The roadmap to repair the foundation of the traditional banking system while introducing a Future Bank 2.0 to foster a healthy consumer, community, and banking system must be championed by the financial services consumer. The current state of the consumer is riddled with many challenges including debt, the economy, job market, and falling home prices, and uncertainty in society. An additional challenge for the consumer has been the banks acting in their foreclosure methods and the reduction in outstanding lines of credit and increase in rates and fees without any notifications to existing bank customers including customers with excellent payment history and a good credit score.
In the broad stroke of banks raising credit card fees and rates, Ann Minch of California was a recipient to a rate increase in January 2010 from 12.99% to 25.49% on a Bank of America (B of A) credit card. Ann Minch worked through the proper channels of customer service at Bank of America to resolve the issue with no avail. The only useful information from the discussions with customer service is that Ann Minch suffered from a good payment history with the bank.
As a result, Ann Minch decided on a one person’s Debtor’s Revolt by refusing to pay any additional on the credit card until the rate is reduced by to 12.99%. The method of informing Bank of America and the whole was telling her story on You Tube. In addition, a letter was sent to then Bank of America’s CEO Ken Lewis a letter requesting for him to watch the video on You Tube. The outstanding balance on the credit card was $5934, but the consumer was maintaining $5000 in checking and savings. Both accounts were closed shortly by Ann Minch after the video posted on You Tube.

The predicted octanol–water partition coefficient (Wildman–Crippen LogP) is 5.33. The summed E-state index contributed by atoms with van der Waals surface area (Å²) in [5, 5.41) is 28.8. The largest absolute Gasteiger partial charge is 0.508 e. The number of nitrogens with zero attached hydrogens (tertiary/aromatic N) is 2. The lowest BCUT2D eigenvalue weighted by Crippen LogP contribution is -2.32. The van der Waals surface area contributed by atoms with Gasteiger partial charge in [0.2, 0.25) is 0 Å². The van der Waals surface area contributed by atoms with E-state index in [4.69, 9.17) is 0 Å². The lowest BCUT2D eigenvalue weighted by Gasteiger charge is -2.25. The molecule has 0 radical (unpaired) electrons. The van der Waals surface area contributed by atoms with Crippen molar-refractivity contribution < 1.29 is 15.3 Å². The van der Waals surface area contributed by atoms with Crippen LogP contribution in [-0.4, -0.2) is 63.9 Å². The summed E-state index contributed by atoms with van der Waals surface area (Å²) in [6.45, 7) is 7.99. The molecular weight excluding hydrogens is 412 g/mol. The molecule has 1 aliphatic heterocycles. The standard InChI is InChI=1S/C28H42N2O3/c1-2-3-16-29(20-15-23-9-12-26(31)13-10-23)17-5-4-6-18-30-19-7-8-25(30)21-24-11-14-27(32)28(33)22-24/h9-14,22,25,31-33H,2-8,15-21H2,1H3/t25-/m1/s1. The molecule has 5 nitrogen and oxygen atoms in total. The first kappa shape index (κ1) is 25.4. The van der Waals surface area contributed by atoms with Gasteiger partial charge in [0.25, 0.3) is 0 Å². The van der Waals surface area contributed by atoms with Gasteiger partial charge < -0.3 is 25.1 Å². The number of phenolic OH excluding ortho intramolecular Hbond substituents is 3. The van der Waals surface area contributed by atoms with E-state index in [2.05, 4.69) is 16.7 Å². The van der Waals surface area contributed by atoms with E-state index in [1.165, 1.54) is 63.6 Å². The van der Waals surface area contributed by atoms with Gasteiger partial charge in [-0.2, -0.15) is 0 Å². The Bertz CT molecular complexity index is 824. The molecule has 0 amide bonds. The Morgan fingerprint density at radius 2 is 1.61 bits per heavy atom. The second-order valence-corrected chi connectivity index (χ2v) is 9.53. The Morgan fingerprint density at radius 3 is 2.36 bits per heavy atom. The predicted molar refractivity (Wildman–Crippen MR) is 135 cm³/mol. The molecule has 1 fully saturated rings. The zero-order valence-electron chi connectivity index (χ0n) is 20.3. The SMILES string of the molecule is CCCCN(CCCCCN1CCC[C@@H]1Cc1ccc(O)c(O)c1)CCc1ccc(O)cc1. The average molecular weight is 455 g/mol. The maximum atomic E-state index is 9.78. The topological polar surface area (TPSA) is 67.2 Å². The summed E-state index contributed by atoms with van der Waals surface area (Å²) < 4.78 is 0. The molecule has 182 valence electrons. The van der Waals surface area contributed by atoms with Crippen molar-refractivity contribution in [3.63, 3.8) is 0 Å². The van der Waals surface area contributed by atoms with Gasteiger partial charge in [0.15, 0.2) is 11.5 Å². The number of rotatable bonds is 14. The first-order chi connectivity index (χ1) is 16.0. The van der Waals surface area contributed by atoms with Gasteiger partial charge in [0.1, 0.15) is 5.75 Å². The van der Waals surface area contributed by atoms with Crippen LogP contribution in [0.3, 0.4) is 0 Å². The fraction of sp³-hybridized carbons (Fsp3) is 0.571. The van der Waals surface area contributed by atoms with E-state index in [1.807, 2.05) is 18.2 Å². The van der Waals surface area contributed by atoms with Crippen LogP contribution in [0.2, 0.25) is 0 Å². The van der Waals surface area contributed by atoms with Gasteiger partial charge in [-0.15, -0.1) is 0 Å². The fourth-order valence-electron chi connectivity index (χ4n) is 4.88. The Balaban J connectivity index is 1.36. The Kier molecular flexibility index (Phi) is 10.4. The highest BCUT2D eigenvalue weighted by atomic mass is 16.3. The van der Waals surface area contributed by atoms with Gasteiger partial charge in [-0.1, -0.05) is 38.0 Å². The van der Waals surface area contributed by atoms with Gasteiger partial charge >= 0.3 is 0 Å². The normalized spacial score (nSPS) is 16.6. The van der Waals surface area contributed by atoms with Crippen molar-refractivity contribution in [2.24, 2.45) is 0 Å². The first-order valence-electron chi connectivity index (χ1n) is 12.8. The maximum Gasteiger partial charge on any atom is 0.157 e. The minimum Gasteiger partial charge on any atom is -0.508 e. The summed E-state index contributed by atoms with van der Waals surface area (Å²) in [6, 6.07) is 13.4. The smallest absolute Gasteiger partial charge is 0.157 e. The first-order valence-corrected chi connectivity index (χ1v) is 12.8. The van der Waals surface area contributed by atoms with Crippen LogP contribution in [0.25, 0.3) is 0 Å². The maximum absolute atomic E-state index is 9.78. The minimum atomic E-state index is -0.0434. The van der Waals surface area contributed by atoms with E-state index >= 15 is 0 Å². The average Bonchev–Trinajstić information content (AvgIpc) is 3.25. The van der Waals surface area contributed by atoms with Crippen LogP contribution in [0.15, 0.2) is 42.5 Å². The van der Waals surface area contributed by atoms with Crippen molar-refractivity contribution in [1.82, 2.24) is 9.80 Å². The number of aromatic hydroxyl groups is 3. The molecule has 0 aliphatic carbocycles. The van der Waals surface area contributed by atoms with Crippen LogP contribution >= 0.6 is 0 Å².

As a result of the You Tube video, the hits on the video were over 200,000 when the Senior Vice President of Existing Credit Services from Bank of America contacted Ann Minch. The result was Bank of America returning the credit card back to the original rate as requested in the video. Victory was achieved and change occurred by the power of one. Strength comes in number, and the addition of 10,000 or 100,000 pushing change could produce endless possibilities. The Berlin Wall stood for years and 1989 blew in winds of change as in a flash the wall was no more.
Posted by donnywise | Posted in DC Consumer and Banking Examiner | Originally Posted 04-13-2010
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